Bus users told to ‘use it or lose it’

editorial image
0
Have your say

THE most vulnerable in Brackley could be the worst affected when cuts to the county bus subsidies go ahead.

Pensioners and the disabled in the town could stand to lose a local life line if the town’s Buzzer service comes to an end. The Brackley Buzzer, which runs circuits around the town, receives a subsidy from Northants County Council and also gets around £1,300 of support from Brackley Town Council every year.

Local implications continue to emerge after NCC announced it must cut subsidies from £3.1 million to £1 million as part of the wider budgets reductions.

Many blame the concessionary bus fare system for making routes including the Buzzer unprofitable.

Mike Furn, chair of the Bus Users UK Northants Group said it is time normal travellers begin using services or watch them come to an end.

Mr Furn said: “There is a lot of negative panic, but it needs more bums on seats and fare paying passengers. If people support a route things can improve. If they do not then its lost altogether. A case of use it or lose it.”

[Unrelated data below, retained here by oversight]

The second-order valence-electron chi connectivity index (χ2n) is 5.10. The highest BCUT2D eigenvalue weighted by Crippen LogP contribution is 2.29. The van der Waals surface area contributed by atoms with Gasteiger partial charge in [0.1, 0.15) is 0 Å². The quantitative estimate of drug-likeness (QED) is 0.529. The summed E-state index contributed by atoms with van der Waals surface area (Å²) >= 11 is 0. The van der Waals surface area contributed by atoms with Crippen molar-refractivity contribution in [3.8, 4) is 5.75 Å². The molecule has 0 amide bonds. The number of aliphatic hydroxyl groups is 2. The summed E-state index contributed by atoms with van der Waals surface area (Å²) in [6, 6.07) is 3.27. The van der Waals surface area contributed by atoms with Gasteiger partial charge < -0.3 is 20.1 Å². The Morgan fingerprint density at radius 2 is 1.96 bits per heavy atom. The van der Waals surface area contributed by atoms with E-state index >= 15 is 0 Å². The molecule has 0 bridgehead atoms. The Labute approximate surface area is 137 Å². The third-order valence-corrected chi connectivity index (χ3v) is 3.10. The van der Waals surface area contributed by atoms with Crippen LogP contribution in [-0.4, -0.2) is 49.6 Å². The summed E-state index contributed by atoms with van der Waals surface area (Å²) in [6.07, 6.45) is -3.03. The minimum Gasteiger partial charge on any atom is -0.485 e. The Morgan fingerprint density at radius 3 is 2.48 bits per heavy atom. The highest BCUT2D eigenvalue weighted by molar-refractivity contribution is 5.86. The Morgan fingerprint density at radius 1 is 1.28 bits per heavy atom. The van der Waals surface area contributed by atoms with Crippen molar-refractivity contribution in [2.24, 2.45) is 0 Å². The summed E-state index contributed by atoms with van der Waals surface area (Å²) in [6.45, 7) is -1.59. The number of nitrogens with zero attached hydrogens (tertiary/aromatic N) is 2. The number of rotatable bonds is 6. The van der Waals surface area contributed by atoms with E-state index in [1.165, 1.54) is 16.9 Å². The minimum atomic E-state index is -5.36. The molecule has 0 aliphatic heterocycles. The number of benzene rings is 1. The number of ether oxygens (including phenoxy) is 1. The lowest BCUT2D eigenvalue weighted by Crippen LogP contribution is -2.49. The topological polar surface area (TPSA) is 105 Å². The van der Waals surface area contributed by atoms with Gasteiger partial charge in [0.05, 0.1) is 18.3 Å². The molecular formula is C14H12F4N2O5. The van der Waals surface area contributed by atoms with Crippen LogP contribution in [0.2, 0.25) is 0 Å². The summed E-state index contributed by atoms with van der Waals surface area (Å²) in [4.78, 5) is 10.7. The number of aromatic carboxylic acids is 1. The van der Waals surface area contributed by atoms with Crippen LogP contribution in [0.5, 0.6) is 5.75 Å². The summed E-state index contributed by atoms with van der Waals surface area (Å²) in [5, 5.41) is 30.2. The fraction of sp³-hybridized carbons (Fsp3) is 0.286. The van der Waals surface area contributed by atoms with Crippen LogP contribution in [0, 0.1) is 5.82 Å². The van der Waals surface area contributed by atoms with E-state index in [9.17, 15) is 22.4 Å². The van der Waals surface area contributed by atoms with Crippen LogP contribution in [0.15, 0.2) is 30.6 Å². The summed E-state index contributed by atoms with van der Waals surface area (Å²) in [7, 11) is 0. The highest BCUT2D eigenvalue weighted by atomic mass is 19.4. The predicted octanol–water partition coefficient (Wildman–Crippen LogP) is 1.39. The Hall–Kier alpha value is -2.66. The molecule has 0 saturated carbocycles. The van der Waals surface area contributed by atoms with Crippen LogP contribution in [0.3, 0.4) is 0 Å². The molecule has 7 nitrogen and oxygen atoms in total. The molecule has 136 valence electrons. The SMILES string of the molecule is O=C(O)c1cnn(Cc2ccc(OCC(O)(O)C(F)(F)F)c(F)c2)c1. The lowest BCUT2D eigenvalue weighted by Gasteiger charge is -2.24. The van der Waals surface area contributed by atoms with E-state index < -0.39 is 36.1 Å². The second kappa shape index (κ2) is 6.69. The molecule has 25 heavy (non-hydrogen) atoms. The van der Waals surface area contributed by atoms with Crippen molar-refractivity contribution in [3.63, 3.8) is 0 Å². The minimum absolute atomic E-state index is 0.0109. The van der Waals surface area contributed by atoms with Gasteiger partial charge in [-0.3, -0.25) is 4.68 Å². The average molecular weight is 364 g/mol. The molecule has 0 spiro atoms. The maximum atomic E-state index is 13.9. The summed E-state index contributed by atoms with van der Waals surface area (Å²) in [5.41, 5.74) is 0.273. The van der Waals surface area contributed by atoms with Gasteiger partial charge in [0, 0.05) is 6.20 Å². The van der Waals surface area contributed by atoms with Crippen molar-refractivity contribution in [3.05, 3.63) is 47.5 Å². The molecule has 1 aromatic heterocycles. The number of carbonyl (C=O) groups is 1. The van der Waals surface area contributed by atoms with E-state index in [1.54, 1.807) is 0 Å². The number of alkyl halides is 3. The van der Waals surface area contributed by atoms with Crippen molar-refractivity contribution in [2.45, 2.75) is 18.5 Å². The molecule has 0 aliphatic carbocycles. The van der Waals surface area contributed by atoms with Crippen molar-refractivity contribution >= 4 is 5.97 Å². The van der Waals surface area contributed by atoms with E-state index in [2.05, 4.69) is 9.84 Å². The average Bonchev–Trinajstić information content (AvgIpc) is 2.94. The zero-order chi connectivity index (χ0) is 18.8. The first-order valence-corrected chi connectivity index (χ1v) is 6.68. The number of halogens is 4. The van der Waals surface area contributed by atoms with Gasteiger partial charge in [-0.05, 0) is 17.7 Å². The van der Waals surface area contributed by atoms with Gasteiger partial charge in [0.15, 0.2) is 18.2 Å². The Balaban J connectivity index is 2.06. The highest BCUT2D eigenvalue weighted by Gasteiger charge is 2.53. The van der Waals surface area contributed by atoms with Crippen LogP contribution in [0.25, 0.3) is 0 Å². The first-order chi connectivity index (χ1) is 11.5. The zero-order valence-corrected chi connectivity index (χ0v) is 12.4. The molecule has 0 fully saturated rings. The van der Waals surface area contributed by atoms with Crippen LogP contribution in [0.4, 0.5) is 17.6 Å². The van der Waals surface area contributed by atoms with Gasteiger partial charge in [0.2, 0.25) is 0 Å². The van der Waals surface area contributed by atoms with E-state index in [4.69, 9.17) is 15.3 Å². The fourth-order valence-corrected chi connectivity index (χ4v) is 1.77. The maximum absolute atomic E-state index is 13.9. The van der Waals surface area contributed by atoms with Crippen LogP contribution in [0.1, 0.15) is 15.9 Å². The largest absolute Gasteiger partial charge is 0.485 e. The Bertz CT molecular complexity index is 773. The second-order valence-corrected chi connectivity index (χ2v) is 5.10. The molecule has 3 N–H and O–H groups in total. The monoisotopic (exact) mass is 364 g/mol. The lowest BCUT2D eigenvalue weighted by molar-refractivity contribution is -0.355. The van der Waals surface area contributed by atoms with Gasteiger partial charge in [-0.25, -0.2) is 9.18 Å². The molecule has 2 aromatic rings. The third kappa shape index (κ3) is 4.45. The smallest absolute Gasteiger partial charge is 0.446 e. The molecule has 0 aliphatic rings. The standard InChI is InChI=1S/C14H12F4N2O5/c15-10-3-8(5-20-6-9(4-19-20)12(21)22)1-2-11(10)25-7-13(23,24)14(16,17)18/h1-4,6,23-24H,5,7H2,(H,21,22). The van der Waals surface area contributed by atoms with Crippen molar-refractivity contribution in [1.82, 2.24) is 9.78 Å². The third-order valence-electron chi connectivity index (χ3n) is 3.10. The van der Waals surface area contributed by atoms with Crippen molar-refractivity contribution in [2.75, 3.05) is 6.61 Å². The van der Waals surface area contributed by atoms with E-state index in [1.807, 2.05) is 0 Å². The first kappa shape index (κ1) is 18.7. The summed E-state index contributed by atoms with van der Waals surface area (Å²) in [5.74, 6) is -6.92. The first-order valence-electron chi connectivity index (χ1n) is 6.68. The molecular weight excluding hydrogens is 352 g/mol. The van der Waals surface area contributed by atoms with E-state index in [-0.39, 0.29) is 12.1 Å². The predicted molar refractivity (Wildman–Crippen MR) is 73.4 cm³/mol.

Mr Furn said when compared to the car, buses were much cheaper and added: “Many users today use there bus passes, but many have enough money to actually pay their fare. Many routes are running at a loss, and one operator told me last week they are suffering because of bus pass holders.”

Graham Harris, director of Tex Coaches which operates the Brackley Buzzer said Government subsidies only cover around half the fare of concessionary passenger, with the balance coming from the local authority. However he said county support also covers the costs of running the route, including the supply of low floor buses, fuel, wages and maintenance, and cannot cover the balance of the concessionary fare. He added: “All we’ve heard is what has been in the press that it might be one of the services cut but we’ve not been told anything officially so far.” He added: “In terms of concessionary fares the route is well used, but not in terms of full prices fares. Other routes are the same, the majority passengers are of pensionable age and the disabled.”

Brackley Mayor Chris Blunden said there are people in the town who rely on the service but said improvements to the time tabling and routing could make it more viable. He added: “We always felt the Buzzer should stop at the industrial estates earlier in the morning, that way people might start to think ‘do we need that second car to get to work’.”

Drop in sessions organised by Stagecoach Oxfordshire will be held in Brackley Town Hall on Wednesday, March 30 from 4.30pm to discuss alterations to their 500 service to incorporate some of the Buzzer’s route.